Review: F.E.A.R. 2: Project Origin needs less stumbling, more shooting

There's a scene in Monolith Productions' F.E.A.R 2 in which you stumble across a man standing at a piano, morosely trying to play an ill-remembered tune. He's in the heart of an elementary school which was shattered by a nuclear blast and subsequently terrorized by corporate mercenaries trying to erase a mistake that can't be fixed. The man sees you and transforms into an undead horror pierced by a burning red umbilical cord that connects him to Alma, a psychic storm trapped in the body of a little girl.

It's an unsettling, horrific encounter. I wish F.E.A.R. 2 (PlayStation 3/Xbox 360/Windows) had more of them.

The sequel to the original F.E.A.R. first-person shooter tries hard, but too much of the game involves stumbling through the ruins of office buildings and secret government facilities, as well as the obligatory ventilation shafts.

F.E.A.R. fans will certainly welcome the return of Alma and her psychically controlled Replica super soldiers, as well as the mercenaries unleashed by the company that created (and now wants to destroy) her. The AI soldiers are crafty opponents, running away when outgunned, making liberal use of cover and even moving into flanking positions.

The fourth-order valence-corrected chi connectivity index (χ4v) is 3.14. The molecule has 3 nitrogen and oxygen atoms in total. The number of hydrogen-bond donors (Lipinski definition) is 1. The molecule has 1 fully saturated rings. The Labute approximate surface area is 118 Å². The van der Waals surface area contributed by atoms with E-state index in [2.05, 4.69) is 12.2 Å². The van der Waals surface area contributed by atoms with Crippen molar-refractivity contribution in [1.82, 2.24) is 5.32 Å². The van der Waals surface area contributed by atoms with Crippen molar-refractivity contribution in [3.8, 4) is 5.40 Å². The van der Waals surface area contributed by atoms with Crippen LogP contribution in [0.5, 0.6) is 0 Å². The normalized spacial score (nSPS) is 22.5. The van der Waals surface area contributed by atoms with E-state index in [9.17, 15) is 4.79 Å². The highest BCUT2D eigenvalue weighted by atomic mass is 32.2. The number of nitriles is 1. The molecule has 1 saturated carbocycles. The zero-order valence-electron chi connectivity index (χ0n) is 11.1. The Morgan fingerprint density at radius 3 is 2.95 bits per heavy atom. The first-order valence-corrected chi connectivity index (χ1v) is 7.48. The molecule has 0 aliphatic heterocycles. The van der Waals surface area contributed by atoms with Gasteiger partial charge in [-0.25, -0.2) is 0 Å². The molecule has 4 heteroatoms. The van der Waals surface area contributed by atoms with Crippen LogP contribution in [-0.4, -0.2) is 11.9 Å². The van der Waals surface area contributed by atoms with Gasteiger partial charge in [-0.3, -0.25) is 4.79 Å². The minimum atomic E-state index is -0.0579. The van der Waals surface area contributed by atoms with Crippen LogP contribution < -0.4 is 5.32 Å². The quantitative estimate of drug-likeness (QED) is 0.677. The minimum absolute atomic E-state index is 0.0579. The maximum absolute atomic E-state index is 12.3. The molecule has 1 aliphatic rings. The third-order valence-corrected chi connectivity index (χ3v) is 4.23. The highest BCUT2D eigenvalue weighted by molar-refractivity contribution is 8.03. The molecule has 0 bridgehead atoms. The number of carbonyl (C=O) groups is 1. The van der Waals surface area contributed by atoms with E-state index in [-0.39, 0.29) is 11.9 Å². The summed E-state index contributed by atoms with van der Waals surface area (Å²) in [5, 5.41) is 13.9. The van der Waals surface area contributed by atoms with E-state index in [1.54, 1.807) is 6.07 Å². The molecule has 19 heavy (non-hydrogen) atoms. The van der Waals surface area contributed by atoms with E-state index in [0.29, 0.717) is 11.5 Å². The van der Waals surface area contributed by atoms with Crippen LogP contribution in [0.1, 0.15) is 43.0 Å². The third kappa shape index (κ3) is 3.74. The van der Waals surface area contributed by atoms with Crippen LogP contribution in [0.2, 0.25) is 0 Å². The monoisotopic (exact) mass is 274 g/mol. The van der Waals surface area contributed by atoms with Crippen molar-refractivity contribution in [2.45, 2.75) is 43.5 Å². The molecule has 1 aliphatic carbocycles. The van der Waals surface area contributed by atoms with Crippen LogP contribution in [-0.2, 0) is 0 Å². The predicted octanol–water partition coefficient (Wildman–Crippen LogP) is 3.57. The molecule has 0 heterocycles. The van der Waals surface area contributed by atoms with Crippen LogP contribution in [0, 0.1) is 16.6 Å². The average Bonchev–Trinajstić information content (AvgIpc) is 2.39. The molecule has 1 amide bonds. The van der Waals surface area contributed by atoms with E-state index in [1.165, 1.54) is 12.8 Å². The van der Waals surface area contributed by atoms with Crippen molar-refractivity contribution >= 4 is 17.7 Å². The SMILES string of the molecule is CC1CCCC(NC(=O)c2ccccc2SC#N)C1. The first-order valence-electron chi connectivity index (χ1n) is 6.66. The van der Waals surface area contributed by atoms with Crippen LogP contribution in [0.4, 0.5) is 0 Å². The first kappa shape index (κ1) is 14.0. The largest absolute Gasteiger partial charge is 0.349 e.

Like its predecessor, F.E.A.R. 2 leans heavily on Japanese horror tropes, though that doesn't quite justify the addition of armored mechs to a horror shooter. Or so you'd think; the surprising thing is how effective they are. The mechs are a blast to pilot, and F.E.A.R. could have benefited from an extended mashup of the mecha and horror genres.

As is, F.E.A.R. 2 offers a few good scares, and has occasional moments of brilliance, but its overly linear levels may frustrate those who were hoping for something more expansive.

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